The Age of Genius: The Seventeenth Century and the Birth of the Modern Mind by A. C. Grayling
What happened to the European mind between 1605, when an audience watching Macbeth at the Globe might believe that regicide was such an aberration of the natural order that ghosts could burst from the ground, and 1649, when a large crowd, perhaps including some who had seen Macbeth forty-four years earlier, could stand and watch the execution of a king? Or consider the difference between a magus casting a star chart and the day in 1639, when Jonathan Horrock and William Crabtree watched the transit of Venus across the face of the sun from their attic, successfully testing its course against Kepler's Tables of Planetary Motion, in a classic case of confirming a scientific theory by empirical testing.
In this turbulent period, science moved from the alchemy and astrology of John Dee to the painstaking observation and astronomy of Galileo, from the classicism of Aristotle, still favoured by the Church, to the evidence-based, collegiate investigation of Francis Bacon. And if the old ways still lingered and affected the new mind set Descartes's dualism an attempt to square the new philosophy with religious belief; Newton, the man who understood gravity and the laws of motion, still fascinated to the end of his life by alchemy by the end of that tumultuous century 'the greatest ever change in the mental outlook of humanity' had irrevocably taken place.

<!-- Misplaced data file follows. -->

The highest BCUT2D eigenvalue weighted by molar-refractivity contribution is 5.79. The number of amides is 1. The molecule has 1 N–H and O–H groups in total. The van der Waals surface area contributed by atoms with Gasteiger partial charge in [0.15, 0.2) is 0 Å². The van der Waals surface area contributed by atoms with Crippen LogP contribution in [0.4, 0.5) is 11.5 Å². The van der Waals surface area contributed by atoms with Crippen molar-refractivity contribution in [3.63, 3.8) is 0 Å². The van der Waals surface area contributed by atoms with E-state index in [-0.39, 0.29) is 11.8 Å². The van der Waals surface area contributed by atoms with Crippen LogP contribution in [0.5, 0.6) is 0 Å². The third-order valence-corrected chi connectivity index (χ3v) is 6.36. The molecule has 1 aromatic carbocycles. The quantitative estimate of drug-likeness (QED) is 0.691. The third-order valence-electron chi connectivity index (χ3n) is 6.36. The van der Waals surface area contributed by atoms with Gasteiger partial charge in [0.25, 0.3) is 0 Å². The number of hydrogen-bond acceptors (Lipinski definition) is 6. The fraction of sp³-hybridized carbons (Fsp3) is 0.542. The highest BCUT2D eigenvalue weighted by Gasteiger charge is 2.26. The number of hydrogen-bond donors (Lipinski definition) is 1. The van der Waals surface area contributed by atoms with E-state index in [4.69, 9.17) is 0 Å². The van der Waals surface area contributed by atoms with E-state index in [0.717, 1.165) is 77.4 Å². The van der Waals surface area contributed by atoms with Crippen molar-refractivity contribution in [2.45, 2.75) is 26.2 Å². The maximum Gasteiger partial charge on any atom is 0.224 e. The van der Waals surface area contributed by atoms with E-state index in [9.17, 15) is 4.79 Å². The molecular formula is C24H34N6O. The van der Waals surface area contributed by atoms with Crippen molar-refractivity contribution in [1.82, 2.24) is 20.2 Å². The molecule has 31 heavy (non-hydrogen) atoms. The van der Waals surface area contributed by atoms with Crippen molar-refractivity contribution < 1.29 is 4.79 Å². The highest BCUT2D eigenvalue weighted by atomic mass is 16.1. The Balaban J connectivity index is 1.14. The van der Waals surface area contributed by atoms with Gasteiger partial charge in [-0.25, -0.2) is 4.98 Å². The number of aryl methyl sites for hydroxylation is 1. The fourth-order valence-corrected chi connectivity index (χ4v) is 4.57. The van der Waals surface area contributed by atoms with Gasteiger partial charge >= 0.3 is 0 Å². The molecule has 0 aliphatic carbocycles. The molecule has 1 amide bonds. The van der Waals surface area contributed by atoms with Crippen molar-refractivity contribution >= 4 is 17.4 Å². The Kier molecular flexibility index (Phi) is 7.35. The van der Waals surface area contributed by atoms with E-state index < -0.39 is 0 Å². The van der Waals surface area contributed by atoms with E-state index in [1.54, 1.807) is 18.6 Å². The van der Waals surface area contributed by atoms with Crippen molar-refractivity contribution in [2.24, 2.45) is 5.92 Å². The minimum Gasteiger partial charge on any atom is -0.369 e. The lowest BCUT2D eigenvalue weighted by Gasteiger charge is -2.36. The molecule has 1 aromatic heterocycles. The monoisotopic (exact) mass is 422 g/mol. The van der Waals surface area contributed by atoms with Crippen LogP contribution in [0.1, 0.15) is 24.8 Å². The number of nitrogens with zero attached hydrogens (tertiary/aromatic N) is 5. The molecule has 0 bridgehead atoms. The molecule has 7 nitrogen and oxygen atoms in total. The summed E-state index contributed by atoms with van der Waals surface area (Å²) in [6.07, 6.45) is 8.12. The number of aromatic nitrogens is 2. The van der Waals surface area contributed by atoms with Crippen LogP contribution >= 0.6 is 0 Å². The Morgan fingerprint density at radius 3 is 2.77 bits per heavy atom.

Paperback | 368 pages
129 x 198 x 25.4mm | 306g
09 May 2017
Bloomsbury Publishing PLC
London, United Kingdom
1 x 8pp colour plates
Condition: Very Good
A book that has been read but is in excellent condition. Very miimal damage to the cover, including very minimal scuff marks and creasing. No missing or damaged pages, no creases or tears, and no underlining/highlighting of text or writing in the margins. Very minimal wear and tear.